Reprocessing Operations Scheduling Using Fuzzy Logic and Fuzzy MAX-MIN Ant Systems

Reprocessing Operations Scheduling Using Fuzzy Logic and Fuzzy MAX-MIN Ant Systems

Copyright: © 2014 |Pages: 20
DOI: 10.4018/978-1-4666-4908-8.ch009
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This chapter discusses the scheduling of the reusable components’ reprocessing operations after the used products are disassembled and classified. The chapter starts with an introduction about the issue of scheduling disassembly operations and the scheduling in remanufacturing cells encountered at the used products post-disassembly stage. Then, related studies dealing with similar problems are discussed in the background section. Next, the focal problem of this chapter is stated in the problem statement section. A detailed description about the approaches (i.e., the fuzzy logic and the fuzzy MAX-MIN ant systems) can be found in the proposed methodology section. Right after this, an illustrative example is explained in the experimental study section. The potential research directions regarding the main problem considered in this chapter are highlighted in the future trends section. Finally, the conclusion drawn in the last section closes this chapter.
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Generally speaking, scheduling consists of planning and prioritizing activities that need to be performed in an orderly sequence of operations. The objectives of scheduling can be classified into two broad categories (Shanker & Modi, 1999): (1) job related objective – tardiness, makespan, waiting time, flow time, work-in-process and costs; (2) resource related objectives – utilization, idle time, and costs.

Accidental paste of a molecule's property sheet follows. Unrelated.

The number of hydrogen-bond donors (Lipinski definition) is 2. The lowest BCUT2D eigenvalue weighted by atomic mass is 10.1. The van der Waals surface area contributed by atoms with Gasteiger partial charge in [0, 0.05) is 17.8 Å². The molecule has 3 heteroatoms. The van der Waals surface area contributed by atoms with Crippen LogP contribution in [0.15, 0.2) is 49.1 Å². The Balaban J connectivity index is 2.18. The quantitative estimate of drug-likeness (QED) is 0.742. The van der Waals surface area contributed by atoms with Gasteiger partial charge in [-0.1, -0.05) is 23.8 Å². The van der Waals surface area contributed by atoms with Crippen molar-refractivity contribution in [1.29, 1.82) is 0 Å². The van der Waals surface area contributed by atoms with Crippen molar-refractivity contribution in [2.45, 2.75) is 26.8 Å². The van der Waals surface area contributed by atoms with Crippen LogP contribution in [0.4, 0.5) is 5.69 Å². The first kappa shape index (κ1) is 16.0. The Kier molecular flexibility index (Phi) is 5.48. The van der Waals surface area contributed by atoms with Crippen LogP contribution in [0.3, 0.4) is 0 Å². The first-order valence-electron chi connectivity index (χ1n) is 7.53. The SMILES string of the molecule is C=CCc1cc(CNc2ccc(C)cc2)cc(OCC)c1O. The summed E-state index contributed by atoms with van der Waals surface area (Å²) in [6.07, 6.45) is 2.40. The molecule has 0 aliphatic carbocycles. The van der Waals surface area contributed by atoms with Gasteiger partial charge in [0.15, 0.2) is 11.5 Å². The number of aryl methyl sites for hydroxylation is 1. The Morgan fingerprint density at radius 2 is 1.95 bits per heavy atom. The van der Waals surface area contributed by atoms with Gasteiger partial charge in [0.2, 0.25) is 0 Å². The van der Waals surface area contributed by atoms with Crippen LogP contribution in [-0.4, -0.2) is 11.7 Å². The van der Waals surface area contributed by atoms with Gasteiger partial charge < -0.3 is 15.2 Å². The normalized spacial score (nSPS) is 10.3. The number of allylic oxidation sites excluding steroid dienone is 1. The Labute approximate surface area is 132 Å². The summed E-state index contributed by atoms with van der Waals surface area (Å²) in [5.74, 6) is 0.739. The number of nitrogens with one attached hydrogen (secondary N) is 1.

Typically, in a scheduling problem, the things to be accomplished are called “jobs”, and each job may require one or more segments called “operations”. Each of these operations requires some resources such as machines and tools for a certain amount of time. When several jobs are to be executed together, the composition of their resource requirements implies additional ordering constraints that prohibit simultaneous demands on non sharable resources. Consequently, a scheduler satisfies both the explicit ordering constraints imposed by the plans and the implicit ordering constraints derived from the availabilities of the resources. Giffler and Thomson (1960) developed an enumerative procedure to generate all active schedules for the general “n” job “m” machine problem. In a similar vein, in (Toker, Kondakci, & Erkip, 1994), the authors proposed an approximation algorithm for the “n” job “m” machine resource constraint job shop problem; while Stafford and Tseng (2002) developed two general models for a family of “m” machines, “n” jobs flowshop sequencing problems.

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